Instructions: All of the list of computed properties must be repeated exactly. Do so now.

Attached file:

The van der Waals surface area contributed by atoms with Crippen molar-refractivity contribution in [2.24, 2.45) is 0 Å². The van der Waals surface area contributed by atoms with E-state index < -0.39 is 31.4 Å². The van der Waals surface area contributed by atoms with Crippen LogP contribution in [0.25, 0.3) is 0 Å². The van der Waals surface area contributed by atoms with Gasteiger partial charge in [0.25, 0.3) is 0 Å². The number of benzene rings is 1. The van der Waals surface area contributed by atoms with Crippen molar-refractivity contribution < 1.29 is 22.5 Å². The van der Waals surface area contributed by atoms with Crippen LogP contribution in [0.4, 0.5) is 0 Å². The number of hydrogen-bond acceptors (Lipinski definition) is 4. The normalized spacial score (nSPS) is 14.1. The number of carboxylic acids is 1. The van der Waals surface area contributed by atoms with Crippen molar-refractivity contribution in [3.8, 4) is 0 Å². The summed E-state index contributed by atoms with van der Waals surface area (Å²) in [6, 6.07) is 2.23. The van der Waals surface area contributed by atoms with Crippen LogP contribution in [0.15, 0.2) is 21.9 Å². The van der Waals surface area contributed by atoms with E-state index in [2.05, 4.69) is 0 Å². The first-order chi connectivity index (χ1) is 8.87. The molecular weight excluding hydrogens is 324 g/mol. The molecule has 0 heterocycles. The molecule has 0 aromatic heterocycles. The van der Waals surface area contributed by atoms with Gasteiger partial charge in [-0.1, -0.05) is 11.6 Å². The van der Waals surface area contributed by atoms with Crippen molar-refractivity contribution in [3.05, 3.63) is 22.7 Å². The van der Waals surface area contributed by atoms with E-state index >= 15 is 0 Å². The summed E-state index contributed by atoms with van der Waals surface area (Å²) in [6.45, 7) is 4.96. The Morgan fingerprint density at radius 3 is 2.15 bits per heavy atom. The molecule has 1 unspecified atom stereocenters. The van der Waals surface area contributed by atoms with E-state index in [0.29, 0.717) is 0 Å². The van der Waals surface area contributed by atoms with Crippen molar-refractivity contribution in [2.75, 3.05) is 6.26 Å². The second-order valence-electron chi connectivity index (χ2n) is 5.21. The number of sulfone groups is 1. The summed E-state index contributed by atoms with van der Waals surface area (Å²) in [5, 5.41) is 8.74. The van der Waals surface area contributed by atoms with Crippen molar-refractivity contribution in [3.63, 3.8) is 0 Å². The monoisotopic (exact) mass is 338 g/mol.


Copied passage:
The van der Waals surface area contributed by atoms with Crippen molar-refractivity contribution in [2.24, 2.45) is 0 Å². The van der Waals surface area contributed by atoms with E-state index < -0.39 is 31.4 Å². The van der Waals surface area contributed by atoms with Crippen LogP contribution in [0.25, 0.3) is 0 Å². The van der Waals surface area contributed by atoms with Gasteiger partial charge in [0.25, 0.3) is 0 Å². The number of benzene rings is 1. The van der Waals surface area contributed by atoms with Crippen molar-refractivity contribution < 1.29 is 22.5 Å². The van der Waals surface area contributed by atoms with Crippen LogP contribution in [0.4, 0.5) is 0 Å². The number of hydrogen-bond acceptors (Lipinski definition) is 4. The normalized spacial score (nSPS) is 14.1. The number of carboxylic acids is 1. The van der Waals surface area contributed by atoms with Crippen molar-refractivity contribution in [3.8, 4) is 0 Å². The summed E-state index contributed by atoms with van der Waals surface area (Å²) in [6, 6.07) is 2.23. The van der Waals surface area contributed by atoms with Crippen LogP contribution in [0.15, 0.2) is 21.9 Å². The van der Waals surface area contributed by atoms with E-state index in [2.05, 4.69) is 0 Å². The first-order chi connectivity index (χ1) is 8.87. The molecular weight excluding hydrogens is 324 g/mol. The molecule has 0 heterocycles. The molecule has 0 aromatic heterocycles. The van der Waals surface area contributed by atoms with Gasteiger partial charge in [-0.1, -0.05) is 11.6 Å². The van der Waals surface area contributed by atoms with Crippen molar-refractivity contribution in [3.05, 3.63) is 22.7 Å². The van der Waals surface area contributed by atoms with E-state index >= 15 is 0 Å². The summed E-state index contributed by atoms with van der Waals surface area (Å²) in [6.45, 7) is 4.96. The Morgan fingerprint density at radius 3 is 2.15 bits per heavy atom. The molecule has 1 unspecified atom stereocenters. The van der Waals surface area contributed by atoms with E-state index in [0.29, 0.717) is 0 Å². The van der Waals surface area contributed by atoms with Crippen molar-refractivity contribution in [2.75, 3.05) is 6.26 Å². The second-order valence-electron chi connectivity index (χ2n) is 5.21. The number of sulfone groups is 1. The summed E-state index contributed by atoms with van der Waals surface area (Å²) in [5, 5.41) is 8.74. The van der Waals surface area contributed by atoms with Crippen molar-refractivity contribution in [3.63, 3.8) is 0 Å². The monoisotopic (exact) mass is 338 g/mol.